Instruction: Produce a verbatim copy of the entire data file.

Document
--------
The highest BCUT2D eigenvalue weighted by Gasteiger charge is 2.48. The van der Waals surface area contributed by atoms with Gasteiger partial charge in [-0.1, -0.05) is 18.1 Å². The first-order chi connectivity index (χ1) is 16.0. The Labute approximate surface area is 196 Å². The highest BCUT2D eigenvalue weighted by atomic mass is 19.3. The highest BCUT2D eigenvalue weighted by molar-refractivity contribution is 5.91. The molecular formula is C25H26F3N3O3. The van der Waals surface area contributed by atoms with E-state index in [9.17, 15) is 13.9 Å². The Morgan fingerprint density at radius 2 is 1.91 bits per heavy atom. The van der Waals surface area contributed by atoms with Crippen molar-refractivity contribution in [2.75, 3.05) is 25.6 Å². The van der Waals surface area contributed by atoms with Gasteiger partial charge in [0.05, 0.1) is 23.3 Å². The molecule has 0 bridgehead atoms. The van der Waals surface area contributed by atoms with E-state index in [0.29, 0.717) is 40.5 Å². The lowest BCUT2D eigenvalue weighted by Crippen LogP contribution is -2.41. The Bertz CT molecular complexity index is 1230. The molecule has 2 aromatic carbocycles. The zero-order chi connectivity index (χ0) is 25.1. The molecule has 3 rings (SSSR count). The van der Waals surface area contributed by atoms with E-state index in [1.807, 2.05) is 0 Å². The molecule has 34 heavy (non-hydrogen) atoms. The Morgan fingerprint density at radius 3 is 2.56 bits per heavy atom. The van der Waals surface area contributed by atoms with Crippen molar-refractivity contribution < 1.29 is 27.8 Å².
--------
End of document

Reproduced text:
The highest BCUT2D eigenvalue weighted by Gasteiger charge is 2.48. The van der Waals surface area contributed by atoms with Gasteiger partial charge in [-0.1, -0.05) is 18.1 Å². The first-order chi connectivity index (χ1) is 16.0. The Labute approximate surface area is 196 Å². The highest BCUT2D eigenvalue weighted by atomic mass is 19.3. The highest BCUT2D eigenvalue weighted by molar-refractivity contribution is 5.91. The molecular formula is C25H26F3N3O3. The van der Waals surface area contributed by atoms with E-state index in [9.17, 15) is 13.9 Å². The Morgan fingerprint density at radius 2 is 1.91 bits per heavy atom. The van der Waals surface area contributed by atoms with Crippen molar-refractivity contribution in [2.75, 3.05) is 25.6 Å². The van der Waals surface area contributed by atoms with Gasteiger partial charge in [0.05, 0.1) is 23.3 Å². The molecule has 0 bridgehead atoms. The van der Waals surface area contributed by atoms with E-state index in [0.29, 0.717) is 40.5 Å². The lowest BCUT2D eigenvalue weighted by Crippen LogP contribution is -2.41. The Bertz CT molecular complexity index is 1230. The molecule has 2 aromatic carbocycles. The zero-order chi connectivity index (χ0) is 25.1. The molecule has 3 rings (SSSR count). The van der Waals surface area contributed by atoms with E-state index in [1.807, 2.05) is 0 Å². The molecule has 34 heavy (non-hydrogen) atoms. The Morgan fingerprint density at radius 3 is 2.56 bits per heavy atom. The van der Waals surface area contributed by atoms with Crippen molar-refractivity contribution < 1.29 is 27.8 Å².